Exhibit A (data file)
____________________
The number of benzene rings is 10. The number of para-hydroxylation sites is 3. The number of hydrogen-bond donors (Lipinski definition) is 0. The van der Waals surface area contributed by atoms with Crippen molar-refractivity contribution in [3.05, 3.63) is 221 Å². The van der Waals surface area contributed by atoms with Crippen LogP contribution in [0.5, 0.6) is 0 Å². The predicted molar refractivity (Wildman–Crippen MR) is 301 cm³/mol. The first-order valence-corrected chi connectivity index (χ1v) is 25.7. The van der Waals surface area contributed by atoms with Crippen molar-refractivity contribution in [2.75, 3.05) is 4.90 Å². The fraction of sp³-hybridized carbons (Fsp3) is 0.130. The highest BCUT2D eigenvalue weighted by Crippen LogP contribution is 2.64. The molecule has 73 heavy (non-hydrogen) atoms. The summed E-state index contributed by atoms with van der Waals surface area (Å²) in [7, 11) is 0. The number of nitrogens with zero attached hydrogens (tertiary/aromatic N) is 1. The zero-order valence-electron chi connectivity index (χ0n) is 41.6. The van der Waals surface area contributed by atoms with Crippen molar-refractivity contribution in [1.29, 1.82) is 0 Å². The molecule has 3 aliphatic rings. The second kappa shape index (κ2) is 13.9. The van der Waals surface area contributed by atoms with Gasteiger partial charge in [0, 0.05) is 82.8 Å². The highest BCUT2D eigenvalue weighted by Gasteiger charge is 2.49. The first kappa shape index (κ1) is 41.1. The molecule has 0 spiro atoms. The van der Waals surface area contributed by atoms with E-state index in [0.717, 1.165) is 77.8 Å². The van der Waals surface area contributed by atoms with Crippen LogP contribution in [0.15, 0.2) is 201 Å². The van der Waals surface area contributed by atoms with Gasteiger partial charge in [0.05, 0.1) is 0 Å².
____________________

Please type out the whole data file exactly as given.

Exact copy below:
The number of benzene rings is 10. The number of para-hydroxylation sites is 3. The number of hydrogen-bond donors (Lipinski definition) is 0. The van der Waals surface area contributed by atoms with Crippen molar-refractivity contribution in [3.05, 3.63) is 221 Å². The van der Waals surface area contributed by atoms with Crippen LogP contribution in [0.5, 0.6) is 0 Å². The predicted molar refractivity (Wildman–Crippen MR) is 301 cm³/mol. The first-order valence-corrected chi connectivity index (χ1v) is 25.7. The van der Waals surface area contributed by atoms with Crippen molar-refractivity contribution in [2.75, 3.05) is 4.90 Å². The fraction of sp³-hybridized carbons (Fsp3) is 0.130. The highest BCUT2D eigenvalue weighted by Crippen LogP contribution is 2.64. The molecule has 73 heavy (non-hydrogen) atoms. The summed E-state index contributed by atoms with van der Waals surface area (Å²) in [7, 11) is 0. The number of nitrogens with zero attached hydrogens (tertiary/aromatic N) is 1. The zero-order valence-electron chi connectivity index (χ0n) is 41.6. The van der Waals surface area contributed by atoms with Crippen molar-refractivity contribution in [1.29, 1.82) is 0 Å². The molecule has 3 aliphatic rings. The second kappa shape index (κ2) is 13.9. The van der Waals surface area contributed by atoms with Gasteiger partial charge in [0, 0.05) is 82.8 Å². The highest BCUT2D eigenvalue weighted by Gasteiger charge is 2.49. The first kappa shape index (κ1) is 41.1. The molecule has 0 spiro atoms. The van der Waals surface area contributed by atoms with E-state index in [0.717, 1.165) is 77.8 Å². The van der Waals surface area contributed by atoms with Crippen LogP contribution in [0.15, 0.2) is 201 Å². The van der Waals surface area contributed by atoms with Gasteiger partial charge in [0.05, 0.1) is 0 Å².